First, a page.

Career Testing
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Which Position is the Best to Sleep in For Your Health?

Have you ever woken up in the morning and felt more tired than before? Have you experienced neck pains or any aches on your back while positioning yourself awkwardly in bed? Not only is this feeling awful, but it also has many negative effects on your behaviour and work. Luckily for you there is an answer that explains why you are going through this pain. It is simply the way you sleep.  

While it’s not always easy to determine which position you feel most comfortable with in your sleep it is important to do so. Since your posture has a huge impact on your health, it’s vital to ensure that you are always on top of your game and that you are making the most of your sleep.  

Bad sleep positions can influence the quality of your sleep and cause partial or total sleep deprivation. As an immediate effect, you may get any of these symptoms:

  • Headaches.
  • Inability to concentrate.
  • Poor vision.
  • Weight gain.

Finding out what are considered to be the good or bad positions to sleep in can indeed improve your overall wellbeing. In fact, several studies have also shown that changes in the way you sleep can have profound benefits on your mood and the way you learn.

See Also: What Makes Sleep The Secret to Beauty?

So let’s find out which are the best sleeping positions for better health:

1. Left/Right - Sleeping on your side

Sleeping on your side can take the strain off your back that releases you from back pain and helps you support your neck. Not only that – left side sleeping eases heartburn and acid reflux, so if you are suffering from these, side sleeping makes it easier for you to relax and get a good night’s sleep. Also, since pregnant women can’t sleep on their stomach and back sleeping is not recommended, sleeping on their side is ideal and improves blood circulation to the heart that is beneficial to her and the baby.

On the downside, sleeping on your side can put pressure on your stomach and lungs. Also, in the morning it may leave your arms feeling numb affecting your muscles and nerves. What can improve this posture is bending your legs and putting a pillow between your knees so that your whole body is in a straight line.


2. Supine - Sleeping on your back

sleeping on back

Most doctors suggest that sleeping on your back is best. This is because back sleeping is good for your spine and neck. It helps you keep your back straight and allows your neck to rest in a neutral position preventing any injuries during your sleep. By sleeping on your back, you also avoid facial wrinkles that can be caused by pressing your face against a pillow every night.

On the other hand, as a back sleeper you may have a higher risk of obstructive sleep apnea, and you are more prone to snoring. Sleep apnea refers to irregular pauses in breathing during sleep that may lead to snoring. This occurs when your tongue gets in the way and interrupts the airflow every time you breathe in. If you are already suffering from sleep apnea, you should avoid this position and instead roll onto your side.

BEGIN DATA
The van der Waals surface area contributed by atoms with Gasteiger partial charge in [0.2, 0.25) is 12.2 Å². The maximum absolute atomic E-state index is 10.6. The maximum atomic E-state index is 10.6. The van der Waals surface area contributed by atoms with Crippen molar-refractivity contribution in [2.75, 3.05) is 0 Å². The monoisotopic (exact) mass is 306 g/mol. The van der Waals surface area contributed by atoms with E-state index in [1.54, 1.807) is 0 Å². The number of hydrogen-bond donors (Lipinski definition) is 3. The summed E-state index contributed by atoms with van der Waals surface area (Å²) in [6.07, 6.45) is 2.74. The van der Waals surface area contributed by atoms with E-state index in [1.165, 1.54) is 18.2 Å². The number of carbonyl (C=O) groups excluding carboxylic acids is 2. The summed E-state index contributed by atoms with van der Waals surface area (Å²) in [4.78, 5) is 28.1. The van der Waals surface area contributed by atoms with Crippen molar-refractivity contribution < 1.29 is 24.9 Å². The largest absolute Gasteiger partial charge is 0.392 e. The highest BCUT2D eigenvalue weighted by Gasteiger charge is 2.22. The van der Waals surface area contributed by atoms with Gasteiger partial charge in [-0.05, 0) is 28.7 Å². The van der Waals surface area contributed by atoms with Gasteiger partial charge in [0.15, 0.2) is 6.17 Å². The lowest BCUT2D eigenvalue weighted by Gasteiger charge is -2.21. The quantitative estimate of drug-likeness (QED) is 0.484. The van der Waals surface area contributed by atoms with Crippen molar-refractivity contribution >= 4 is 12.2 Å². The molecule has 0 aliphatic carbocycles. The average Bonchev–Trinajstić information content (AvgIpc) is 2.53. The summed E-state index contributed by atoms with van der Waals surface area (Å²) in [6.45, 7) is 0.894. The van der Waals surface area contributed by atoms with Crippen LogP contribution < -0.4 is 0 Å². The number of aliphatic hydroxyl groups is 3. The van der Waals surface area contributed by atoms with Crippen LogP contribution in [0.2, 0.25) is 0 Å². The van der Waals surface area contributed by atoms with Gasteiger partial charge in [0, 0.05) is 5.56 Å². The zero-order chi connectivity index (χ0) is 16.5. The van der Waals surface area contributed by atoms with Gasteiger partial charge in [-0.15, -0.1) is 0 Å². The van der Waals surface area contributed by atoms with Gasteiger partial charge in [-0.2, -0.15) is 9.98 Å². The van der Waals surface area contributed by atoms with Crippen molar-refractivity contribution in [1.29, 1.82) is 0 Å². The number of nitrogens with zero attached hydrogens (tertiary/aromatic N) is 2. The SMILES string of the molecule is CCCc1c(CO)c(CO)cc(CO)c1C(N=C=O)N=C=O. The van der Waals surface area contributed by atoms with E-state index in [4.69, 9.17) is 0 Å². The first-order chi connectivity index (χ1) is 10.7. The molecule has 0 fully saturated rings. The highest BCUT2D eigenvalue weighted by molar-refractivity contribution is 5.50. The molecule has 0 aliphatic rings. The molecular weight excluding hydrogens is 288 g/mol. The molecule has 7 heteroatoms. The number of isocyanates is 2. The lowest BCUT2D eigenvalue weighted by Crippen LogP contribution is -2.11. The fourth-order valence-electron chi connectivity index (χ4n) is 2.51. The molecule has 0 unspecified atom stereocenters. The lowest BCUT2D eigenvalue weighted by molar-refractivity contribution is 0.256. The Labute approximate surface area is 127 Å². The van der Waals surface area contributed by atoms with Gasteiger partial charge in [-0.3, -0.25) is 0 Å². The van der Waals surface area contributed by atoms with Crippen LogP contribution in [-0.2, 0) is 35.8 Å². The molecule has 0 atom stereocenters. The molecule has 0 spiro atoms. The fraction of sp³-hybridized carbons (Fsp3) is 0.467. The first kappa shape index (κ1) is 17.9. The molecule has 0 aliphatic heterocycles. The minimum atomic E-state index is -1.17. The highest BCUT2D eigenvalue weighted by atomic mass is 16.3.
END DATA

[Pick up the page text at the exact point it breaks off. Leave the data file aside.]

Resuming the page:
3. Prone - Sleeping on your stomach


To understand how bad sleeping on your stomach really is, turn your head to the side and leave it there for 20 minutes while you are awake. This will help you realise how uncomfortable it is for your neck to be lying there with your head crooked in an unnatural rotation for 8 hours!

Although this position may be beneficial for regular snorers, it is not recommended because it puts pressure on your muscles and flattens the natural curve of your spine which can give you terrible back pains. If you find sleeping on your stomach most comfortable, at least get a thin pillow to put your head on or don’t use one at all. Alternatively put a pillow under your hips to get a more natural spine curve.

4. Fetal Position

This is the most popular sleep position amongst sleepers although it is not ideal. The fetal position that describes the curling of your body should be avoided especially if you are suffering from arthritis pain in your back and joints. Doctors even say that fetal position is not a very good idea as it can cause serious damage to your neck and spine. While it may be comfortable for a short time, after a while, you will begin to feel back pain that will continue until morning.

As it turns out sleeping on your back is the best sleep position and sleeping on your side is the second best. If you are not used to these two sleeping patterns, experiment with them and see which one is the most comfortable for you. After a few days, you will know which one is the best fit as you will feel the most rested in the morning.

See Also: How Sleepiness May Harm Your Career

So, which sleep position suits you the best? Please let us know in the comments section below.

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